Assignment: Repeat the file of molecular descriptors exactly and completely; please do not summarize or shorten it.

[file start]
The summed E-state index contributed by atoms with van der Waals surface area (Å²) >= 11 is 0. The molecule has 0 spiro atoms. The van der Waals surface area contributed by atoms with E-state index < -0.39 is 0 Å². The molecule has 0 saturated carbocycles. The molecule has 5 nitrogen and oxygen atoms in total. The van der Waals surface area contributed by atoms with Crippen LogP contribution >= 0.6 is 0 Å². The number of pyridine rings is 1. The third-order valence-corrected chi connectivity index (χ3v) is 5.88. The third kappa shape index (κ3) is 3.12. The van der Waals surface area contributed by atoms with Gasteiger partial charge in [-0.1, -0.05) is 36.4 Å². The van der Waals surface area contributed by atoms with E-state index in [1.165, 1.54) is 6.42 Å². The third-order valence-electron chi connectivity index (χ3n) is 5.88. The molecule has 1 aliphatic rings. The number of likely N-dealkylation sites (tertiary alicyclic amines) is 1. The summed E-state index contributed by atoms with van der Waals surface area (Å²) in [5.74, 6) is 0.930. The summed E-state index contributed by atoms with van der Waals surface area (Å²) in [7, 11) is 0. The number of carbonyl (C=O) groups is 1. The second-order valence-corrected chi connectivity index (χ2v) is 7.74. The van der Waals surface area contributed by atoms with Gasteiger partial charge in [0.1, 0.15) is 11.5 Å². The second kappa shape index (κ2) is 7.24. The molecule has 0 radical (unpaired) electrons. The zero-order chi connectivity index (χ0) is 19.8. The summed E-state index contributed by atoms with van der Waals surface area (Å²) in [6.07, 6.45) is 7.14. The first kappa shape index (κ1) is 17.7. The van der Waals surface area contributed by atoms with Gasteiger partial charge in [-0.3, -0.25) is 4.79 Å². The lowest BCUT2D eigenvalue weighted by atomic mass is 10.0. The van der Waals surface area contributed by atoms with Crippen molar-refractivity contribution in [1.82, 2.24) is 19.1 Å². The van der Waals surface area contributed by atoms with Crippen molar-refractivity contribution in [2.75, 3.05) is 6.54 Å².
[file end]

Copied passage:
The summed E-state index contributed by atoms with van der Waals surface area (Å²) >= 11 is 0. The molecule has 0 spiro atoms. The van der Waals surface area contributed by atoms with E-state index < -0.39 is 0 Å². The molecule has 0 saturated carbocycles. The molecule has 5 nitrogen and oxygen atoms in total. The van der Waals surface area contributed by atoms with Crippen LogP contribution >= 0.6 is 0 Å². The number of pyridine rings is 1. The third-order valence-corrected chi connectivity index (χ3v) is 5.88. The third kappa shape index (κ3) is 3.12. The van der Waals surface area contributed by atoms with Gasteiger partial charge in [-0.1, -0.05) is 36.4 Å². The van der Waals surface area contributed by atoms with E-state index in [1.165, 1.54) is 6.42 Å². The third-order valence-electron chi connectivity index (χ3n) is 5.88. The molecule has 1 aliphatic rings. The number of likely N-dealkylation sites (tertiary alicyclic amines) is 1. The summed E-state index contributed by atoms with van der Waals surface area (Å²) in [5.74, 6) is 0.930. The summed E-state index contributed by atoms with van der Waals surface area (Å²) in [7, 11) is 0. The number of carbonyl (C=O) groups is 1. The second-order valence-corrected chi connectivity index (χ2v) is 7.74. The van der Waals surface area contributed by atoms with Gasteiger partial charge in [0.1, 0.15) is 11.5 Å². The second kappa shape index (κ2) is 7.24. The molecule has 0 radical (unpaired) electrons. The zero-order chi connectivity index (χ0) is 19.8. The summed E-state index contributed by atoms with van der Waals surface area (Å²) in [6.07, 6.45) is 7.14. The first kappa shape index (κ1) is 17.7. The van der Waals surface area contributed by atoms with Gasteiger partial charge in [-0.3, -0.25) is 4.79 Å². The lowest BCUT2D eigenvalue weighted by atomic mass is 10.0. The van der Waals surface area contributed by atoms with Crippen molar-refractivity contribution in [1.82, 2.24) is 19.1 Å². The van der Waals surface area contributed by atoms with Crippen molar-refractivity contribution in [2.75, 3.05) is 6.54 Å².